In a “walkable community” one can easily walk to Village Hall and bring up a problem before a civil servant.
However, it's difficult for most civil servants to directly deal with problems presented them as they do not have the authority and often the knowledge to deal with the problem at their level. Yet the problem may not be considered as a higher level one.
One of my readers has indicated that he wrote to an elected official about an over night parking and safety problem in May and hasn't received any sort of response. The letter should have been passed on to the right official for a response and then followed up.
As a result this Shorewood resident believes that he has become “invisible” in his own community. I'm not sure of the problem but will be in contact with him as he has appealed to me.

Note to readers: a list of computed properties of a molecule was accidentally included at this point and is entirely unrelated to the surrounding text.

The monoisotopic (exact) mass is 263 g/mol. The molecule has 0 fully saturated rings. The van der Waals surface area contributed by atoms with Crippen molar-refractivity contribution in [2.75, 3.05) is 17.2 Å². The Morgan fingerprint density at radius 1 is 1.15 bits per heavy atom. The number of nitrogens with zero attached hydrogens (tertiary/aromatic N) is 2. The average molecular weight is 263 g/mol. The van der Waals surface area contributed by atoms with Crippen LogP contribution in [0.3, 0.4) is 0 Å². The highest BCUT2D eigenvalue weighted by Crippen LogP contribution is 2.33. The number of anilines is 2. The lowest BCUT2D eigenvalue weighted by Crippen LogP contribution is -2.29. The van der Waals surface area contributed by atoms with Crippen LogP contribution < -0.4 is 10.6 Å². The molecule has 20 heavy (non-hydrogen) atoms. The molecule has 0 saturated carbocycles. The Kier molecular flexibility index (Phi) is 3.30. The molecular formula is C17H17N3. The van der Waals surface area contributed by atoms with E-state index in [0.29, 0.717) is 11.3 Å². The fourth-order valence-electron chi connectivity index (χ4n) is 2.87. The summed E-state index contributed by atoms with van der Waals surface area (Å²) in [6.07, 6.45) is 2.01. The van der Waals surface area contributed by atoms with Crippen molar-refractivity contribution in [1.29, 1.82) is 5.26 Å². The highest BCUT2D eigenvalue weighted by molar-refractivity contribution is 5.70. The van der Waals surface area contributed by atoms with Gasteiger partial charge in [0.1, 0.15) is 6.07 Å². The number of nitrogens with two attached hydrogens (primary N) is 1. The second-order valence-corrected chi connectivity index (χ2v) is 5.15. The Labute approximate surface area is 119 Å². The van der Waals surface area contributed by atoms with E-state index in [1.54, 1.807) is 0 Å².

He used the term “invisible”. One of the aspects of community is that members are made to feel a part of what is going on. Community is more likely in relations with other members than even those who seek one's business. Government employees seldom seem to be seeking your business.
How personal has buying groceries at big box establishments become, especially when checking out? This is being faced directly by installing self-checking out machines. 'Can't talk to a machine, although it talks to you. How about filling prescriptions at chain drug stores.
I've seen elderly in stores and walking on the street who act as they might be “invisible.” What could be worse, starvation, dying of an incurable disease, acute loneliness?
Those of us talking about community should be doing more than shallow advertising, we should be looking into ways of actually practicing community.